This project involves two sub-projects, one involving Proton Dynamics and another Fluorescent Proteins, which are related by their use of hybrid QM/MM modelling and simulation approaches and the software used. The software packages involved here are GROMACS, CP2K, CPMD, MiMiC, and pmx.
Mass spectrometry has revolutionized proteomics, i.e. the investigation of the myriad of protein/protein interactions in the cell. By using a very small sample content of proteins (usually in the micromolar concentration), a powerful implementation of the technique, so-called ionization/ion mobility mass spectrometry (ESI/IM-MS), can measure stoichiometry, shape and subunit architecture of protein and protein complexes in the gas phase.
Reversibly fluorescent proteins have become a reliable resource to monitor cellular functions, gene expressions, protein-protein interactions, intra-cellular interactions in living systems and for understanding diseases and finding novel strategies to tackle them. After fusing the fluorescent protein to another protein using gene technology, the exact location of that protein can be determined by monitoring the fluorescence emitted by the photo-excited fluorescent protein with a normal microscope. Consequently, fluorescent proteins are used routinely to monitor various phenomena inside living cells, such as gene expression, protein dynamics, protein-protein interactions, intercellular transport, or biogenesis. Recent developments have even pushed the spatial resolution of this technique beyond the diffraction limit (Nobel Prize in Chemistry 2014). One strategy for achieving nanometer resolution in cells is to use reversibly photo-switchable fluorescent proteins (RSFPs), whose fluorescence can be turned on and off repeatedly with different wavelengths.
Why is this project particularly interesting for BioExcel?
The key assumption in the ESI/IM-MS technique is that the rearrangement of biomolecular units on passing from solution to gas phase is minimal. However, proton transfer phenomena may significantly affect structural properties, therefore understanding the mechanisms and quantifying the extent of these configurational changes will allow significant improvement in the predictions of this already powerful experimental technique.
Current approaches available to achieve the full potential of fluorescent proteins rely on random mutagenesis in combination with screening. However this approach is not only time consuming, but also requires substantial resources, and is thus only affordable for few bio-imaging laboratories. Furthermore, because this approach does not provide physical insight into the process that is the target of the optimization, it is also very difficult to optimize more than one parameter simultaneously (e.g. absorption spectrum, emission spectrum, switching efficiency, fluorescence yield, protein stability). Our bottom-up approach for predicting the effects of mutations in fluorescent proteins is based on atomistic computer simulations that will provide atomistic insights into the effect of the protein environment on its thermo-stability (folding stability and dimerization stability). These use force field MD simulations, PMX and free-energy calculations, and the new QM/MM interface between GROMACS and CP2K to predict photochemical properties (absorption spectrum, emission spectrum, quantum yields of switching/fluorescence) of the fluorescent proteins. This project will also demonstrate how large-scale computational resources can be used to perform biomolecular QM/MM simulations.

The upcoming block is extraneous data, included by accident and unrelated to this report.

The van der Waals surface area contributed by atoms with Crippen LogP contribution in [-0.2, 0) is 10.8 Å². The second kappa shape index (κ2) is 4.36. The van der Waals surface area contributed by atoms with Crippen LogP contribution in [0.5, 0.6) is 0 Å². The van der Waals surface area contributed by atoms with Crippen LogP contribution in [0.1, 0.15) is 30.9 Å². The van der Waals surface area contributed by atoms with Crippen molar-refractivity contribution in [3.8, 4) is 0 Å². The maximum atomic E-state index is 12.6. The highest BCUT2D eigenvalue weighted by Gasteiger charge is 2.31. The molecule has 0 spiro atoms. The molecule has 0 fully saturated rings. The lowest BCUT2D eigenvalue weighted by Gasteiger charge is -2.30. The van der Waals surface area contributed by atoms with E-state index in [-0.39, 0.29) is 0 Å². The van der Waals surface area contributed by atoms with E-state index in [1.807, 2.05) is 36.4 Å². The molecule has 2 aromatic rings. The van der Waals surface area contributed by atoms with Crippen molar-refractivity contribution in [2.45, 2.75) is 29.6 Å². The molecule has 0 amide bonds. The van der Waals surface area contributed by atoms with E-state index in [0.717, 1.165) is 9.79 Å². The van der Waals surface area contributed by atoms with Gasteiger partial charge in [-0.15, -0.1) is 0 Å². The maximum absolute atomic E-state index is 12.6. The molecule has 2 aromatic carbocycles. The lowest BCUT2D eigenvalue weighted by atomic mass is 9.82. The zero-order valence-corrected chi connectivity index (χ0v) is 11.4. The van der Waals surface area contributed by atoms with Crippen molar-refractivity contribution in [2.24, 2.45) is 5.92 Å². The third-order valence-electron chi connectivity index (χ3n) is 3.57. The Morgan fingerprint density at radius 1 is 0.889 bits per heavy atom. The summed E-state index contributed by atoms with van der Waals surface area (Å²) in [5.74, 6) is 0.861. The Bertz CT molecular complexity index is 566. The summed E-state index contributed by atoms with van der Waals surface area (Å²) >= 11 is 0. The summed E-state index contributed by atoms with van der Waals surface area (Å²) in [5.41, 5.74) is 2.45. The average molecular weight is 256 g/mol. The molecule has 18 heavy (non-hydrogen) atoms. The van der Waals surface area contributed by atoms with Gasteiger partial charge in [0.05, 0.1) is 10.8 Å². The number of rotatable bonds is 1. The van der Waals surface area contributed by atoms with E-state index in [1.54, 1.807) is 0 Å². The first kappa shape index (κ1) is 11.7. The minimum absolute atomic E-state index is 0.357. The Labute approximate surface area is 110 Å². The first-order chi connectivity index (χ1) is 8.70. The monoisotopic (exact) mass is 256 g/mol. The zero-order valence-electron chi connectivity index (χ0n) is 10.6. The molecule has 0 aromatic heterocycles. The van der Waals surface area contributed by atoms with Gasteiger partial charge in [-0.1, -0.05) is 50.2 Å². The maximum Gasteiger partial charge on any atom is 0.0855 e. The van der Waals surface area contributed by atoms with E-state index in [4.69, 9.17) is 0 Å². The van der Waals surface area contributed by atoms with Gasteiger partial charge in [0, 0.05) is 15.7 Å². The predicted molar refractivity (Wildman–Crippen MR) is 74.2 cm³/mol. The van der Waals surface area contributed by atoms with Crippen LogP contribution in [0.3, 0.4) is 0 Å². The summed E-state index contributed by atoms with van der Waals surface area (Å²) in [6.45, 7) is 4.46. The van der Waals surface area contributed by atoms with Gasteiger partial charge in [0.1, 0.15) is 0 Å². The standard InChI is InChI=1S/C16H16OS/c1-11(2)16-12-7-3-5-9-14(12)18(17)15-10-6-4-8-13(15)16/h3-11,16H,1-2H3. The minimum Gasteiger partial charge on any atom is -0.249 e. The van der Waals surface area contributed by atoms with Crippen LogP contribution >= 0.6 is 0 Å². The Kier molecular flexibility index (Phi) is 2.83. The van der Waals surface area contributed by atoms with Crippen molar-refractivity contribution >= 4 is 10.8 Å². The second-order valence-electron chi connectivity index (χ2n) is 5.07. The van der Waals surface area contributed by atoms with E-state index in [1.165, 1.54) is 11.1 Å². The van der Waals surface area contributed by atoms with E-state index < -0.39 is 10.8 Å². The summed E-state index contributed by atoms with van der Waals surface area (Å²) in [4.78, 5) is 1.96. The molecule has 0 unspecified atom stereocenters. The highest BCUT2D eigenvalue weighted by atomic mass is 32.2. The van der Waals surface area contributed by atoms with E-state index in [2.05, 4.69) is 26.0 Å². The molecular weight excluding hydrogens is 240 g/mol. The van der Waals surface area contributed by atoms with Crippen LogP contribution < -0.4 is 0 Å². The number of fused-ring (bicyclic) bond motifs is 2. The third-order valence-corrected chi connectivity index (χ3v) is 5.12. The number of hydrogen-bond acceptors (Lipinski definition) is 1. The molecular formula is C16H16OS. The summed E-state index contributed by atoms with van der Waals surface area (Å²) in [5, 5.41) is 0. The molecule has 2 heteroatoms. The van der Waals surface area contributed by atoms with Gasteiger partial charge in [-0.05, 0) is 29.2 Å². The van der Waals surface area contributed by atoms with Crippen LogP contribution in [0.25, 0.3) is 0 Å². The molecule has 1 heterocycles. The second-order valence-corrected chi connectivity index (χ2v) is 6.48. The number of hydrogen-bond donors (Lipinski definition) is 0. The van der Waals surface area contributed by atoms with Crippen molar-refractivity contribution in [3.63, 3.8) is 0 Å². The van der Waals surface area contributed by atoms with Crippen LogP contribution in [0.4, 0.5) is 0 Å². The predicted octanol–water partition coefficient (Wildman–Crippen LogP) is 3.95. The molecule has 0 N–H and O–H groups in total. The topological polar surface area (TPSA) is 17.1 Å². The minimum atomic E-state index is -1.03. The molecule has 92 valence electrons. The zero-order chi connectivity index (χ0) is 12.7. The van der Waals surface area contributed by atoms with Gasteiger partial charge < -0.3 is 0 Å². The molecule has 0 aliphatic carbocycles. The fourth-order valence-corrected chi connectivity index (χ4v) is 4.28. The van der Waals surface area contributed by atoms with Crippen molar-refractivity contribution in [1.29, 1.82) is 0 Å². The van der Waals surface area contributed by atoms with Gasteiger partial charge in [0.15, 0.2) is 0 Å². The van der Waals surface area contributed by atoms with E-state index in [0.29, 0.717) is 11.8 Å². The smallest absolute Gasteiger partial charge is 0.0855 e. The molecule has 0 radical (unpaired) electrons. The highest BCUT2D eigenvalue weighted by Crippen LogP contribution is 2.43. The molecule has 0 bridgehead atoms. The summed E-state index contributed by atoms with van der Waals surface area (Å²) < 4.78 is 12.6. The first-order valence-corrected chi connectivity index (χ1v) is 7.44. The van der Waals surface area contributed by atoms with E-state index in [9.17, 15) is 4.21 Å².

What are we doing in BioExcel?
We will use massively parallel hybrid QM/MM simulations to address this problem on an important example use case system: the protein beta-lactoglobulin. In particular, we will employ both the already developed MiMiC interface (which couples the ab-initio quantum molecular dynamics code CPMD to GROMACS), as well as the novel QM/MM interface between GROMACS and CP2K that is going to be developed by BioExcel. Comparison with available experimental data will allow us to establish the accuracy of the methods used. This project will illustrate parallel computational scaling, performance, and efficiency of unprecedented large-scale predictions using BioExcel’s newly developed high performance computing approaches to study a highly relevant biological problem.
MD, PMX and free energy calculations will be validated for Green Fluorescent Protein (GFP) and its known mutants against known experimental crystal structure, thermal stability, oligomerization affinity, absorption spectra, and emission spectra dimerization affinities reported in previous studies. The second validation test will validate the properties of hitherto unknown mutants in RsGreen0.7 (a variant of GFP). At the same time, the group of Peter Dedecker will express these mutants and measure their properties experimentally. While carrying out these critical blind prediction tests, we will convene regularly with this group to discuss results. Bringing together experts with all required know-how of the experiments and a mechanistic understanding of fluorescent proteins is essential to rapidly identify problems or limitations of our software and simulations. Because testing and code development will go hand in hand at this stage, systematic errors in our implementation or parameters, including model chemistries, can still be corrected if needed.
Forschungszentrum Jülich, The University of Edinburgh, KTH Royal Institute of Technology